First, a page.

I’m one of those parents that always believes in a book. If I can’t do something/ haven’t a clue where to go next/ want reassurance on how this is just the next phase, there’s always a book to help. So when I started reading about this ‘phenomenon’ of a book that actually helps children go to sleep, I was all over it. As I may have mentioned a few hundred thousand times before, child 2 is the worst sleeper in the world. She’s rubbish at going to sleep in the first place, she’s rubbish at staying asleep, and she’s rubbish at sleeping by herself. (Yes, I thought it was all about the parenting too, but it turns out that was utter nonsense. Child 1 sleeps like an angel.) Given her inability to sleep and my own resulting despair, I was terribly susceptible to the reviews of ‘The Rabbit Who Wants to Fall Asleep’. A book based on actual scientific (well, hypnotherapy) methods that makes children go to sleep? What’s not to rush out and buy?
This is how it went:
1. The three of us get into child 2’s bed. I’m filled with hope and certainty. I explain the book will make them feel sleepy so they have to be comfortable. They mess around changing positions and kicking each other and quarrelling over pillows and duvets, but I am calm. These are but minor issues. In ten minutes, they’ll be asleep and I’ll be downstairs with a drink. Look at that sleeping child on the back cover of the book! The introduction even tells you not to read the book to someone driving! If that’s not reassurance of how it works, I don’t know what is.
2. I start to read. The book tells you to insert the child’s name, so I do. Both children sit up and demand to see their names.
3. We get to the end of the first page. I am already bored of repeating how the rabbit is so, so sleepy, but you know-this isn’t about great literature. I look hopefully at the quiet children. Child 2 says she is hungry. We discuss in a slight hiss the amount of food she had at teatime. She says she is still hungry. I pretend I haven’t heard.
4. We return to the story. Roger Rabbit (insert your own joke here) is walking down the path to Uncle Yawn’s house. He is becoming so, so tired, even more tired than he was on the first, lengthy page. The Heavy Eyed Owl gives him some pertinent advice which I forget immediately because I am too busy wondering how long this bloody book is. No wonder all these children fall asleep; they’ve lost the will to live. However, the children are if not asleep, very quiet. Its going to work! I have faith!
5. Heavy Eyed Owl takes the rabbit/ my children through a standard relaxation exercise. ‘How can I make my eyelids feel heavy Mummy?’ wonders child 1. ‘My legs are SO SO heavy now,’ fakes child 2, who is no stranger to these bedtime meditation exercises.
6. I become obsessed with the poor grammar in the book. I know it’s a translation, but I teach eleven year olds who could have written it better.
7. I realise I am speeding up as we go through the book. This is in direct contrast to how the introduction told me to read the book, which was slowly and calmly. The children are told to slow down and breathe nice and slowly and deeply. I am still on page four of about a million and my own breathing is neither slow nor calm.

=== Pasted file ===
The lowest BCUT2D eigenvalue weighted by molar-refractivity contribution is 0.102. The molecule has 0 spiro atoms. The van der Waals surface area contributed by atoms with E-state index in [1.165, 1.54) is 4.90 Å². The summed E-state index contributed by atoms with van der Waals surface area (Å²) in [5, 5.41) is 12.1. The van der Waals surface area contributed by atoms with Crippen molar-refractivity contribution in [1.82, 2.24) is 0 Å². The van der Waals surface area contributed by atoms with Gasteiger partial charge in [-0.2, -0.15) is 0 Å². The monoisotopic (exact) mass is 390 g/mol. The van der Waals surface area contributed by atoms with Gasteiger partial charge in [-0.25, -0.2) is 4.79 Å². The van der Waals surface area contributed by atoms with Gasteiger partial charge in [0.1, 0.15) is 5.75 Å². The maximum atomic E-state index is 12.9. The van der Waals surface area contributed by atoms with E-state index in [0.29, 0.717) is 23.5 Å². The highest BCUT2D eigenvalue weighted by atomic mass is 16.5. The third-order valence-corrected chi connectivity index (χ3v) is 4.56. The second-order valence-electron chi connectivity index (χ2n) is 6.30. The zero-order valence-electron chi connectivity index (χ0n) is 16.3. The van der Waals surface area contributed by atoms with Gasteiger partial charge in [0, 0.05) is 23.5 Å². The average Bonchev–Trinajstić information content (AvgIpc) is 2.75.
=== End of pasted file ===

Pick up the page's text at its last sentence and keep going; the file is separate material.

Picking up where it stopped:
8. I start to really hate the rabbit.
9. The children are quiet and breathing deeply. I chastise myself for my lack of faith. Look how it’s working! Look at child 2, all cuddled up with her cat, eyes closed, eyelashes casting a shadow on her beautiful little cheeks. She’s going to be asleep before 8pm for the first time in weeks! It actually works! I’m overcome by love for her, the poorly written book and the little brown rabbit, and mentally phrasing the glowing review I’m going to put on Amazon when her eyes fly open. ‘I’m still hungry, Mummy” she says.
10. Without opening his eyes, child 2 says, ‘you’re making Mummy very sad and cross, Ella.’ Possibly I’ve said that before. I fetch child 2 some almonds, and consider giving up the book and just letting them read their own books after I’ve read the shortest book I can find, which is what I normally do, just so I can leave.
11. I return to the book. OK, so it’s not working so far, but you know, it’s probably because the rabbit himself is not asleep yet. And I paid £7.99 for this book. At the time I considered it cheap at the price, but now I want my money’s worth. We read on. The book tells the rabbit (and the children) that they are being sprinkled with magic sleeping powder. I fear we’re straying into fairytale cliche but there is no reaction from the children. Maybe it will work – children believe all this magic crap, don’t they?
12. Child 1 sits up and says I haven’t put enough magic sleeping powder on his toy horse.
13. The rabbit says in a sleeeeepy, sleeeeepy voice that he is so, so tired, and his eyes are closed, and everyone is asleep. Both children are quiet. Child 2 is lying heavily against me. Hope resurfaces. I can almost feel the drink in my hand.
14. The rabbit is asleep. Everyone in the book is asleep. The book tells the children they are/ will be sound, sound asleep. I shut it,quietly, and peer hopefully down at the silent children. Neither moves. I start to slide out of the bed.
15. Child 1 starts to fake snore, loudly, giggling. I’m guessing he got the point of the book then. Child 2, as wide awake as she was half an hour ago when I started to read the sodding book, finds this so hilarious she falls off the bed with her laughing.
16. Child 2 takes the book the bed. ‘My cuddly toys sometimes find it very hard to sleep, Mummy,’ he says to me, solemnly, and I can hear him reading it as I go down the stairs and relate the whole sorry tale to my husband, who finds it funnier than I’d like. Both children reappear, roughly four or five times, offering variously to read to me, to tidy the living room, and to ‘do just a bit more’ on the homework we battled over for an hour this morning. Neither appear tired in the slightest.
I’m going to sue.